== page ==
Re: sanskrit "bhuman"

From: m_iacomi
Message: 16139
Date: 2002-10-10

--- In cybalist@..., "Richard Wordingham" wrote:

>> --- In cybalist@..., "m_iacomi" <m_iacomi@...> wrote:
>>> Do you need a preceding labial (e.g. the /m/ we have) to get /1/
>>> and not /i/? I am thinking of dinte < dentem and 'CinV > C1nV
>>> if C labial', as Miguel cited in
>>> .
>> Huh? I checked up the message and it doesn't mention any of these
>> cases.
> Whoops! I meant number 15051.

I see. Actually, Miguel spoke about the case CinV, while here we
have merely CinCV.

>> I would like to recall you the message:
>> where I stated some rules.
> Which get us as far as -mintu.
>> When -ent(u) becames the last syllable, (stressed) /e/ > /1/
>> and not /i/; a frequent case is the Latin -mentu(m) > -mânt
>> as in monumentum > mormânt. <-mânt> is productive in Romanian,
>> see asezãmânt, zãcãmânt, invãTãmânt, etc., for plurals we have
>> the expected alternance with /i/ in asezãminte, zãcãminte,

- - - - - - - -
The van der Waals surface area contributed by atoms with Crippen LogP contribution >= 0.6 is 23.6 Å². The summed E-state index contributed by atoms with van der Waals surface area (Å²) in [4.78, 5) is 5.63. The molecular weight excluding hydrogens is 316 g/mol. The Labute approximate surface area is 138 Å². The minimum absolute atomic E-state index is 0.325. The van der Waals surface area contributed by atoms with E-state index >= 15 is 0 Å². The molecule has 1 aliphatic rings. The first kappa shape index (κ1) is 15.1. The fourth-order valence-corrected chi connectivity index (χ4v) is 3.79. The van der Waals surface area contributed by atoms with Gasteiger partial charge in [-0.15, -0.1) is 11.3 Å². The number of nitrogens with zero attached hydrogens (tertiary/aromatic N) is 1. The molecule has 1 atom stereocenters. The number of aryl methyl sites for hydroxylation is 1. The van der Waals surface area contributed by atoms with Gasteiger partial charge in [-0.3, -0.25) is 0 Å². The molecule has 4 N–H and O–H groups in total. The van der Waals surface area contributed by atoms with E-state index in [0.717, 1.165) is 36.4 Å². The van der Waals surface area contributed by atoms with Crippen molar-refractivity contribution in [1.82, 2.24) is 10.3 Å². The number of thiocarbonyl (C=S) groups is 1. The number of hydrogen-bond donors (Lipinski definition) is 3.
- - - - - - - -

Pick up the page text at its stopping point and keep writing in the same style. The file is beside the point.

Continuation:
>> invãTãminte. See also ventum > vânt, conventum > cuvânt (pl.
>> cuvinte; but vânturi, under the influence of closed /u/ from
>> the last syllable).
> So the environment which is a subset of C_nV does NOT generalise
> to C_n(C)V.

In fact, the treatment of stressed /e/ in such environment depends
also on the vowel from the next syllable. If there is an /&/, an
/a/, a back vowel or nothing at all (as in our case), the result is
/1/. For instance: extempero (lat.) > *(a)stimpãr > (a)stâmpãr (with
/m/ instead of /n/), tenerus > *tenãr > *tinãr > tânãr, fermentare >

> Is vânturi exceptional?

No: as said, the influence of /u/ ensures the /1/ in the first

> P.S. Thank you if you did the Romanian Swadesh word-list for the
> Rosetta Project.

Thank you for thanking me, but it wasn't me. :-)

Marius Iacomi